When I joined the NM High School Building Committee two years ago, I was firmly in the renovation camp. Being a cheap Yankee, I was sure renovation would provide a better value for our communities.
But as the Feasibility Study progressed, I came to realize that renovation was not the best value. The existing building presents many major challenges to renovation.
The roof framing is low, does not allow for overhead ductwork and cannot structurally support rooftop equipment; this limits our options for meeting ventilation requirements in each room.
The current building is energy inefficient, has asbestos-containing materials throughout the building, which must be abated, and has accessibility challenges whose only solutions are very costly.
In addition, most utilities serving the building must be replaced, the building has long, narrow corridors, 29 entrances present security issues.
The list goes on and on.
Option 1, 'Code only renovation," which only brings the building up to current code compliance, is estimated at $43-$45 million, but such an effort would not be reimbursed by MSBA as it does not address the educational space deficiencies such as undersized classrooms, laboratories and auditorium, technology deficiencies, etc.
Option 1 does not address many of the issues which caused the New England Association of Schools and Colleges (NEASC) to put NMHS on probation, and as a result, NMHS would likely lose NEASC accreditation with this option, which will depress our property values and impact our students' choices for higher education.
The other renovation options were estimated between $85M and $100M, with a lower overall reimbursement rate from MSBA than new construction, due in large part to the fact that the existing building exceeds MSBA's reimbursement cap by 20,000 square feet. Renovation of that nonreimbursed space is paid for entirely by the taxpayers. As renovation would need to be done in phases over 4-5 years, modular classrooms would need to be leased, at over $2M -- nonreimbursable. One of the building committee's objectives is to maximize MSBA reimbursement as a percentage of the total cost by minimizing nonreimbursable costs. The cost to the taxpayers of the district for these options ranges from $40-$50 million.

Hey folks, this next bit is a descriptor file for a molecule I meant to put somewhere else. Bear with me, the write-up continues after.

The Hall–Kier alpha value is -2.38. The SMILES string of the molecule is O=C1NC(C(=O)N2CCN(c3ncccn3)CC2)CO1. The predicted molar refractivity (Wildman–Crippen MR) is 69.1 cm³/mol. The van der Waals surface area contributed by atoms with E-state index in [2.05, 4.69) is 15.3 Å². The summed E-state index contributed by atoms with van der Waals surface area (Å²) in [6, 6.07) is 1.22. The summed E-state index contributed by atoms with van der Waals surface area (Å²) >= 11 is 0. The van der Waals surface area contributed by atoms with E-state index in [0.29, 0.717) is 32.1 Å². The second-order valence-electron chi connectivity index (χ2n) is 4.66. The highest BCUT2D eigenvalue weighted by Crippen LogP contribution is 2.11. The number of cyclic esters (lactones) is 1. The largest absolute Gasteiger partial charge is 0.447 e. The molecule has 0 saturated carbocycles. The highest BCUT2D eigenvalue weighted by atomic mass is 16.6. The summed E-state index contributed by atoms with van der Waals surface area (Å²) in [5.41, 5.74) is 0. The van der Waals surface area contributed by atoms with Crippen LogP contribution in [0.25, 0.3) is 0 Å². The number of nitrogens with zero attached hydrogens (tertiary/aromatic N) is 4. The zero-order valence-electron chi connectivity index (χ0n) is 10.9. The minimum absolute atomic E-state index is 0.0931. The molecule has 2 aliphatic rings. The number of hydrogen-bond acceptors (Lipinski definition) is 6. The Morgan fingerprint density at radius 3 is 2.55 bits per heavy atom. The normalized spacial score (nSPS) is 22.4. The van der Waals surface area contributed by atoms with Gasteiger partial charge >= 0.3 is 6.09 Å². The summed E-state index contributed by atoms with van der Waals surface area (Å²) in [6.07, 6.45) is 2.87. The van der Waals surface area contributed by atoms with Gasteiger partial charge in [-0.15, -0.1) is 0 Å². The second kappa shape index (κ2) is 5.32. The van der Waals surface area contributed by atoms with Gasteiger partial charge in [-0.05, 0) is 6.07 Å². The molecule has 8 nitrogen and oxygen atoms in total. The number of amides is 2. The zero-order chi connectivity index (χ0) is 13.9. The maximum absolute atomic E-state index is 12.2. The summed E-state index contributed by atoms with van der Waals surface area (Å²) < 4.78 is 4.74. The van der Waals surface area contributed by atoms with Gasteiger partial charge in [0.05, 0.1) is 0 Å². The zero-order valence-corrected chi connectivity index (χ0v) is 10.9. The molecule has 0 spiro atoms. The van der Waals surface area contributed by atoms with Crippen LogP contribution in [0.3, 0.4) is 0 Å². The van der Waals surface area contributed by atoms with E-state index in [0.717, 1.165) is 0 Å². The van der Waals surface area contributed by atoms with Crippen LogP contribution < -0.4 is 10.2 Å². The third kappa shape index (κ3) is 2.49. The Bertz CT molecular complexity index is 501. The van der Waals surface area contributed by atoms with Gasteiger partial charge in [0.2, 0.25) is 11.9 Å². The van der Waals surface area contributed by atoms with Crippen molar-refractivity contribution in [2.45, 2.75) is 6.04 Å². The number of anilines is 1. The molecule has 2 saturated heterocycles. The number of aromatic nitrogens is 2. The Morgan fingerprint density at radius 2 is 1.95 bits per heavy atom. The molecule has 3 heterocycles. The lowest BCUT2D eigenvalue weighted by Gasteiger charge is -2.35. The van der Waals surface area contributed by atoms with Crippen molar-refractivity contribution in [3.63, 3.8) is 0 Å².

All of the renovation options are a 25-year solution.
What finally convinced
me that renovation is less advantageous is the disruption factor. All renovation options are 4- to 5-year projects -- meaning 7 or 8 graduating classes will be attending high school under renovation -- some for their entire high school experience. The noise, dust, complete closing of areas like the gym or auditorium, and regular classroom and schedule changes that in-place renovation require, will have a tangible negative impact on the education of these students.
New construction will have a construction period of about 3 years, which means our students will reap the benefits of this project much sooner. During this time the students would continue to use the existing facility while the new building is built adjacent to the existing on the same site. At a total project cost of $89.08M (less than some renovation options) and MSBA reimbursement of $40.2M. The cost to the taxpayers of the district is $48.8M. New construction is a 50-plus-year solution.
It turns out new construction is clearly a better value, as well as a better solution. Live and learn!
North Middlesex Regional High School